Dentists Dr Adam Durning (left), Dr Jino Kunnethedam and dental assistant Jessi Podjursky at The Dentists clinic in Whanganui. Photo / Bevan Conley
Whanganui dentists hope the new $1000 dental grants for people on a low income will bring transformational change to the care they can give.
As part of Budget 2022 the Government increased its dental grants administered by the Ministry of Social Development (MSD) from $300 to $1000.
The increased sum becomes available from December 1 this year.
The Dentists co-director and dentist Dr Adam Durning said it could potentially turn around their current situation of having to be “ambulances at the bottom of the cliff”.
“What we can do now is [say] … ‘you know what, Jim? You’ve got this tooth, why don’t we treat that, why don’t we do a couple of fillings here, why don’t we do a removal here, why don’t we stabilise your mouth – that’s $1000 this year’.
“Hopefully by our assessment that’ll get them a year with no pain and then we’ll say ‘Jim, come back in a year and then we’ll do that tooth, that tooth and that tooth’.”
Over a period of five years dentists would then be able to deliver transformational results, Durning said.
Dr Hadleigh Reid runs Victoria and Cliff Dental and said people often came to see him once a tooth was a problem.
“Often when there’s a problem that’s evident to the individual – it’s pretty bad and the treatment options are not very nice.”
He had been asking MSD to increase the dental grant for years and was pleased with the increase.
“I’ve been working for 20 years and that’s [the grant] always been $300. They’ll give you $300 but they’ll let you borrow more sometimes. It depends.”
Seeing people more regularly, Reid hoped his clinics would be able to offer more longer-term help and not just deal with issues when they crop up.
“MSD is very good at working with their clients and with us at providing funds to get treatment done. They target the emergency stuff – anything causing pain or infection, primarily.
“Often we are able to get some false teeth, dentures and the like made for patients, which can have quite a drastic effect on people’s self-esteem and ability to look for a job.”
Durning said he had big plans to go through their list of thousands of patients who had visited for quotes and try to inform them of the increased grants.
Whanganui Budget Advisory Service manager Sandy Fage said a lot of her clients say they simply cannot consider dental care as it is too expensive.
“… until the problem becomes so bad they are not able to defer it any longer,” Fage said.
“That usually results in an extraction [paid for by the MSD $300 grant], which is not the best option in dental care.
“I am hopeful that the $1000 will mean teeth problems can be treated rather than having the tooth removed.”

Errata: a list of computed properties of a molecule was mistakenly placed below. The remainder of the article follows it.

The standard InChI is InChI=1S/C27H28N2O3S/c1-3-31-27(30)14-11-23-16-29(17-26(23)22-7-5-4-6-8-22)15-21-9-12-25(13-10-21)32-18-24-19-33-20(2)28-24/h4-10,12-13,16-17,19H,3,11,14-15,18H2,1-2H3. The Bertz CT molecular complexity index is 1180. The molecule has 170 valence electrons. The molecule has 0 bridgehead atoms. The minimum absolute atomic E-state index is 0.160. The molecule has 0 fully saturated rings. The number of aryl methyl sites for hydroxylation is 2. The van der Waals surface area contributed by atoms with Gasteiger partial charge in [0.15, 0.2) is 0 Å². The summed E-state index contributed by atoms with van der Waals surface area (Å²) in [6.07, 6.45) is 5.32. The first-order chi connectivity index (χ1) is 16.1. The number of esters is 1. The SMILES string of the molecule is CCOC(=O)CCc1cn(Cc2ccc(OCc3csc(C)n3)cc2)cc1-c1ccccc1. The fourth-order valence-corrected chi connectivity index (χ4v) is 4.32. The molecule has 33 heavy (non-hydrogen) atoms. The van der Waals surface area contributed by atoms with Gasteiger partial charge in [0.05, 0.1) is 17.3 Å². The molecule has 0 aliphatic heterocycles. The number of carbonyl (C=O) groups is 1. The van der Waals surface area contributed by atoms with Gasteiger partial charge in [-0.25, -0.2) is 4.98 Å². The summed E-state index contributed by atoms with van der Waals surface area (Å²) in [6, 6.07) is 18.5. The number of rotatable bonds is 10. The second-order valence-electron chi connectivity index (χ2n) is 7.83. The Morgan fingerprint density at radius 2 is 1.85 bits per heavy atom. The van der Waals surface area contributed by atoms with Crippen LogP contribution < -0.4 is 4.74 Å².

But she said the grants were a band-aid for larger social problems, leading to people having serious tooth decay.
To qualify for the MSD dental grants people need their dentist to say it is for urgent work that needs to be done and they must be in pain.
They also must meet income caps that are laid out on MSD’s website for the grants.
What to do with a severe toothache
Emergencies – like infections, bleeding gums, abscessing teeth – can be life-threatening issues, Durning said.
Dr Juno Kunnethedam, who also works at The Dentists, said pain relief could get people over the line if they had problems, but it wasn’t a solution in itself.
If it was after hours, try to get pain relief as soon as possible to get to the point that the problem could be looked at by a dentist, he said.
“I’ve had four or five patients today alone, they tell me ‘I’ve had pain, it started about eight months ago, it’s now too much [and] the pain relief’s not coping with it’.
“At that point … it’s too late. The teeth need removal. If I saw them eight months ago – when that pain started – it’s a filling. It’s something small, we can retain the tooth.”
Reid said his practices tried to save space for emergency cases and he recommended people call their dentist as soon as they could.
“Pain’s obviously very uncomfortable but if patients have swelling that can be potentially life-threatening … [it] is quite a priority. I wouldn’t let those lie for too long.”
The hospital could help with antibiotics or pain killers, Reid said, but he did not think after-hours dental care was available there.
When it came to emergency care, Durning said he wanted his clinic to assess people and make a decision based on the whole of the mouth.
“We need to get enough information so we can sit in front of you and actually help you and inform you of what’s going on.
“Every tooth you take out has got ramifications … as soon as you take a tooth out it impacts the rest of your mouth and what’s happening to it. It starts the pathway of heading down to either partial dentures, full dentures or very expensive work.”
Durning said he wanted to be able to give patients a full plan so that they could, in full knowledge of the costs and benefits, make a decision on what they wanted done.
“It’s the fear and the barrier – no one wants to spend money with a dentist and no one really wants to be in the dental chair,” he said.